Thursday, April 30, 2015

Discrimination/retaliation claims dismissed under Title VII

To sue over employment discrimination, the plaintiff needs something to sue about. The courts don't care about trivial discrimination. They want "adverse employment actions." This case tells us how it shakes out.

The case is Chung v. City University of New York, a summary order decided on March 31. Chung got a negative performance evaluation. He also grieves a series of incidents that occurred afterwards. "This latter batch of allegations can essentially be summarized as follows: (1) Plaintiff was required to perform certain low-level tasks that fall outside his job description; (2) student workers were assigned tasks for which Plaintiff was better qualified and that did fall within his job description; (3) Plaintiff was denied access to relevant computer programs, updates, and workshops; and (4) Plaintiff was excluded from, and denied notice of, at least two staff meetings and at least five meetings with student assistants."

None of this will cut it for purposes of taking the discrimination case to the jury. A negative performance review, without more, is not an adverse action unless it has a detrimental effect on the plaintiff's salary, benefits or title. Plaintiff does not claim "tangible consequences resulting from the evaluation." The other things cited by plaintiff in proving an adverse action do not represent a significant diminution in his material job duties, the Court of Appeals (Leval, Straub and Droney) says.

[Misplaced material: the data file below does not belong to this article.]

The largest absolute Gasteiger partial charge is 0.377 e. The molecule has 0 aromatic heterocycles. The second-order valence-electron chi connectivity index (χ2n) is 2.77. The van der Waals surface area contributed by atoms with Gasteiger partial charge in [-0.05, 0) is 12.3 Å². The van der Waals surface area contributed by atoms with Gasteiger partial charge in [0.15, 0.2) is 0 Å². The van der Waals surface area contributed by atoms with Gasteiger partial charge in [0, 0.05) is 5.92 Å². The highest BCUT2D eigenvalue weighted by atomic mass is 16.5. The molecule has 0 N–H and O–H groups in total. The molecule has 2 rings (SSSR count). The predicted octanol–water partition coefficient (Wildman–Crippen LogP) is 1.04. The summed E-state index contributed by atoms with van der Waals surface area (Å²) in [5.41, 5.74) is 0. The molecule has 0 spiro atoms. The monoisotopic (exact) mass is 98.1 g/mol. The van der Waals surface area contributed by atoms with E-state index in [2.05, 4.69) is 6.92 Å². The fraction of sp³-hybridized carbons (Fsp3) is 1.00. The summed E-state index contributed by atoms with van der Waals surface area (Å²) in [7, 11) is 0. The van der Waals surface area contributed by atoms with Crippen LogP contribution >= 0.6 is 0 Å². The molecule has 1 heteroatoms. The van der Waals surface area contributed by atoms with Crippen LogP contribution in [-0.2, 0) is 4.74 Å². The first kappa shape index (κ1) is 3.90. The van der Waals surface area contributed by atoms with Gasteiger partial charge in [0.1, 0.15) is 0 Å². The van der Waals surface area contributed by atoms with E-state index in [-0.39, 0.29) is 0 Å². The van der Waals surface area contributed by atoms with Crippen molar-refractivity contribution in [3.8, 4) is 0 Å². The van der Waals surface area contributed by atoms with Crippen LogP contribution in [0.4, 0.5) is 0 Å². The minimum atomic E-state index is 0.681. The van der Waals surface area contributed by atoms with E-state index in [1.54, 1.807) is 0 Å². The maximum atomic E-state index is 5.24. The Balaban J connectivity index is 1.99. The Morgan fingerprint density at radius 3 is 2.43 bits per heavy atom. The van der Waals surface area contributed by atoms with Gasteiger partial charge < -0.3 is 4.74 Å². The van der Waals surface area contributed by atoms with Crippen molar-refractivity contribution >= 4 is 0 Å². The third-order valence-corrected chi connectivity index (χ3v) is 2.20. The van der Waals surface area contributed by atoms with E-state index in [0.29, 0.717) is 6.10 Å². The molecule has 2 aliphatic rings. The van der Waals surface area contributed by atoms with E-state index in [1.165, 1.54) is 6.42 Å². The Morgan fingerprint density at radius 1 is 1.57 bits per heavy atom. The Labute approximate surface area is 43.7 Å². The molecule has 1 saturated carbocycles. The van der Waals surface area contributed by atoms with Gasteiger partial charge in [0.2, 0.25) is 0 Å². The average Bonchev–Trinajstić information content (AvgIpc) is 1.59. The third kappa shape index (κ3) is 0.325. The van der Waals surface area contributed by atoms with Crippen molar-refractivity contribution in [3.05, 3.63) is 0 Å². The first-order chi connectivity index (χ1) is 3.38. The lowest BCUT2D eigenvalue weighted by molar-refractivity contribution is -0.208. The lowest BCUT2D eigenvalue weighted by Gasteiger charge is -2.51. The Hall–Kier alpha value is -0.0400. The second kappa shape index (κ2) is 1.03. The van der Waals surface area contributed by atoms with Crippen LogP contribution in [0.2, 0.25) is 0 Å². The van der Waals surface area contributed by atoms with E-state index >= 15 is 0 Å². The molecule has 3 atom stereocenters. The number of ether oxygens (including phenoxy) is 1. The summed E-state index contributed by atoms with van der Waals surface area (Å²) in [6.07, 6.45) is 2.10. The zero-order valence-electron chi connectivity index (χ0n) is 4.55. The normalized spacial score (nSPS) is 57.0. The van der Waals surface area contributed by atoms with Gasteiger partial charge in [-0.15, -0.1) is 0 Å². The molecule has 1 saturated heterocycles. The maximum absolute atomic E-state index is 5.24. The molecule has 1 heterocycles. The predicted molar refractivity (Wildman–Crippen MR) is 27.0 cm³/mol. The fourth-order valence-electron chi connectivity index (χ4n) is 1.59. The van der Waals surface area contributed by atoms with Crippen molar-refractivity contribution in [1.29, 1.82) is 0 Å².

Plaintiff also sued for retaliation for invoking his rights under Title VII. That claim fails also. You can make out this claim if something bad happened to you after you invoked the protections of the civil rights laws. But "where timing is the only basis for a claim of retaliation, and gradual adverse job actions began well before the plaintiff had ever engaged in any protected activity, an inference of retaliation does not arise.” Plaintiff loses because he claims that, after filing a discrimination claim, he "was assigned demeaning work assignments further marginalizing him" at work. The Court reasons:

the specific actions alleged to have occurred after the filing of his discrimination complaint include the assignment of low-level tasks and the denial of certain opportunities that were instead afforded to student workers. These allegations are similar to the ones that pre-dated the December 2009 Notice of Claim, and, even where they differ, Plaintiff expressly characterizes them as a furtherance of the earlier discrimination. That Defendants allegedly continued reducing Plaintiff’s responsibilities and denying him access to resources and training after he filed a discrimination complaint cannot support an inference that the later-in-time actions were motivated by retaliatory intent.

No comments: